Shop prices will be lower than they were three years ago this Christmas, despite growing pressures from the falling value of the pound, according to the latest BRC-Nielsen Shop Price Index.
Overall shop prices reported deflation of 1.7% in November, unchanged from the previous month, with non-food deflation accelerating to 2.3%, after falling 2.1% in the previous two months.
This could be attributed to extended promotions in the run-up to Black Friday.
But inflationary pressures are poised to emerge in the New Year, according to Mike Watkins, head of retail and business insight at Nielsen.
“Looking ahead, we can expect a slow return to shop price inflation during 2017 with fresh foods, some of which are also seasonal and weather dependent, likely to be impacted sooner when increased supply chain costs finally begin to filter through to retail prices.
“However, retailers will keep running promotions and campaigns to encourage retail spend and this will continue to help shoppers to save money next year.”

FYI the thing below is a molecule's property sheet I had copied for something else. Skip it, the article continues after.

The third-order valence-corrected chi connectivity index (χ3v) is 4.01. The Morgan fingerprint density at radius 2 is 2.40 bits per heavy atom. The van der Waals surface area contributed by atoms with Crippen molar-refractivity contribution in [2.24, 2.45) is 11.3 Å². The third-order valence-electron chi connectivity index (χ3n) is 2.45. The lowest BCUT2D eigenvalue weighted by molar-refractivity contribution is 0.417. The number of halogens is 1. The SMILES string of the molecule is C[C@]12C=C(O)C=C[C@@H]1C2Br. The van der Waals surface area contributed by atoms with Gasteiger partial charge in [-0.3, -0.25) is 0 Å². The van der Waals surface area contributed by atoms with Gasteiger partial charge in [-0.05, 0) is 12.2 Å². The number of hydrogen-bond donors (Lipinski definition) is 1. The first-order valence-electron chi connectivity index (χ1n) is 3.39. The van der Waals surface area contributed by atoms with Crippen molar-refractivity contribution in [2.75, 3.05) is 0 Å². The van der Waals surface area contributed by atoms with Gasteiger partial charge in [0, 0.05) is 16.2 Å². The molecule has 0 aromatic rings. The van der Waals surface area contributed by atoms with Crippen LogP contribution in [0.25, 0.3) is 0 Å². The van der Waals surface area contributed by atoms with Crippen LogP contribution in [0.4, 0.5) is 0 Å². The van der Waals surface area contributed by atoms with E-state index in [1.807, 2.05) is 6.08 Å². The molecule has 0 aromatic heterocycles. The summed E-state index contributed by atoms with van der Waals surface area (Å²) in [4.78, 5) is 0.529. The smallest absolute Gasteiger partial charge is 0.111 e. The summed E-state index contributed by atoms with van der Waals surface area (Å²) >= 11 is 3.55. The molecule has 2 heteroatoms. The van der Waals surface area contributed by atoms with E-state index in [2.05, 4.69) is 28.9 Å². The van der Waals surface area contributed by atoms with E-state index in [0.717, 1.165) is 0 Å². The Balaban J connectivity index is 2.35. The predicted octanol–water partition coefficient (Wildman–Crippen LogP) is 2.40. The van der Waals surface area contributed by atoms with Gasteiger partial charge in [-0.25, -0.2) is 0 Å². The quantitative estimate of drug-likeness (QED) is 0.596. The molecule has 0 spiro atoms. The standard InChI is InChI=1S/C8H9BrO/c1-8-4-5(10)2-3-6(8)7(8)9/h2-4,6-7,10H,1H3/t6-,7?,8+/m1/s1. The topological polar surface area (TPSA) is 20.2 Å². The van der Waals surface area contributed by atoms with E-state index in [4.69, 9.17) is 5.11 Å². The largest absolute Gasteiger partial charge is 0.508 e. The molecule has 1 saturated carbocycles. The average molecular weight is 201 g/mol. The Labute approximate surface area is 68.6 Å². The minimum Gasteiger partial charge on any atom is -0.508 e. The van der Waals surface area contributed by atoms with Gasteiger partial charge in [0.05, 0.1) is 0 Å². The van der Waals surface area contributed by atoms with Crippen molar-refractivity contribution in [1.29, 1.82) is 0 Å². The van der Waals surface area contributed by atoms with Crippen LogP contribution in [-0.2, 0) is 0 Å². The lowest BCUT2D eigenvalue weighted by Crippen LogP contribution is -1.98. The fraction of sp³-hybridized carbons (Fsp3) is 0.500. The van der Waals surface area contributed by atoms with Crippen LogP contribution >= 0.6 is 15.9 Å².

Helen Dickinson, CEO of the British Retail Consortium said these figures point to retailers’ effectiveness in controlling inflationary pressure that continues to build through the devaluation of the pound, but voiced a word of caution.
“We have still yet to see any visible impact from the weaker pound on shop prices, but we do expect to see a gradual slowing of the rate of deflation. Increasingly value-driven and informed customers mean retailers will have to remain highly competitive.
“So while we may start to see cost pressures beginning to feed through into prices next year, we don’t expect any sudden spikes or surges, and the timing and extent of increases will differ from one category and retailer to the next.”